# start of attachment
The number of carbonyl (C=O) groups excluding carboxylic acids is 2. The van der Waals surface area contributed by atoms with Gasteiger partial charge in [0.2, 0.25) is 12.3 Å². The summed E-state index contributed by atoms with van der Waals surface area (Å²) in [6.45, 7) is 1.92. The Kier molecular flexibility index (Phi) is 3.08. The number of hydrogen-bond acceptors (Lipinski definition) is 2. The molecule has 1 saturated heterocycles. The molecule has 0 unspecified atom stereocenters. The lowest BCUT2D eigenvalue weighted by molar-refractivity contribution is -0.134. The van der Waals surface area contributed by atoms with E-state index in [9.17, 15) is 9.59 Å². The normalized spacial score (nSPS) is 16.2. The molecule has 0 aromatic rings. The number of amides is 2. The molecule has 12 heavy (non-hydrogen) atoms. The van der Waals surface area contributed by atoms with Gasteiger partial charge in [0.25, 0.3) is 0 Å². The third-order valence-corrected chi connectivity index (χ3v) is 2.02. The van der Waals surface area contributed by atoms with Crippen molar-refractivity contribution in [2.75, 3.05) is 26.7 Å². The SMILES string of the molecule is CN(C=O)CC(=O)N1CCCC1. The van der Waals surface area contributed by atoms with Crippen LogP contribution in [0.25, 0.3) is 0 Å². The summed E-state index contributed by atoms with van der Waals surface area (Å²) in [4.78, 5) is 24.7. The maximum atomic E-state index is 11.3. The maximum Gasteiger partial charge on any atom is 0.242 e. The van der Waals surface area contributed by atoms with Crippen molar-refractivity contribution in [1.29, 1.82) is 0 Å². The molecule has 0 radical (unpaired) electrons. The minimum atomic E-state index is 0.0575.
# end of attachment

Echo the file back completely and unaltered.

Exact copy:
The number of carbonyl (C=O) groups excluding carboxylic acids is 2. The van der Waals surface area contributed by atoms with Gasteiger partial charge in [0.2, 0.25) is 12.3 Å². The summed E-state index contributed by atoms with van der Waals surface area (Å²) in [6.45, 7) is 1.92. The Kier molecular flexibility index (Phi) is 3.08. The number of hydrogen-bond acceptors (Lipinski definition) is 2. The molecule has 1 saturated heterocycles. The molecule has 0 unspecified atom stereocenters. The lowest BCUT2D eigenvalue weighted by molar-refractivity contribution is -0.134. The van der Waals surface area contributed by atoms with E-state index in [9.17, 15) is 9.59 Å². The normalized spacial score (nSPS) is 16.2. The molecule has 0 aromatic rings. The number of amides is 2. The molecule has 12 heavy (non-hydrogen) atoms. The van der Waals surface area contributed by atoms with Gasteiger partial charge in [0.25, 0.3) is 0 Å². The third-order valence-corrected chi connectivity index (χ3v) is 2.02. The van der Waals surface area contributed by atoms with Crippen molar-refractivity contribution in [2.75, 3.05) is 26.7 Å². The SMILES string of the molecule is CN(C=O)CC(=O)N1CCCC1. The van der Waals surface area contributed by atoms with Crippen LogP contribution in [0.25, 0.3) is 0 Å². The summed E-state index contributed by atoms with van der Waals surface area (Å²) in [4.78, 5) is 24.7. The maximum atomic E-state index is 11.3. The maximum Gasteiger partial charge on any atom is 0.242 e. The van der Waals surface area contributed by atoms with Crippen molar-refractivity contribution in [1.29, 1.82) is 0 Å². The molecule has 0 radical (unpaired) electrons. The minimum atomic E-state index is 0.0575.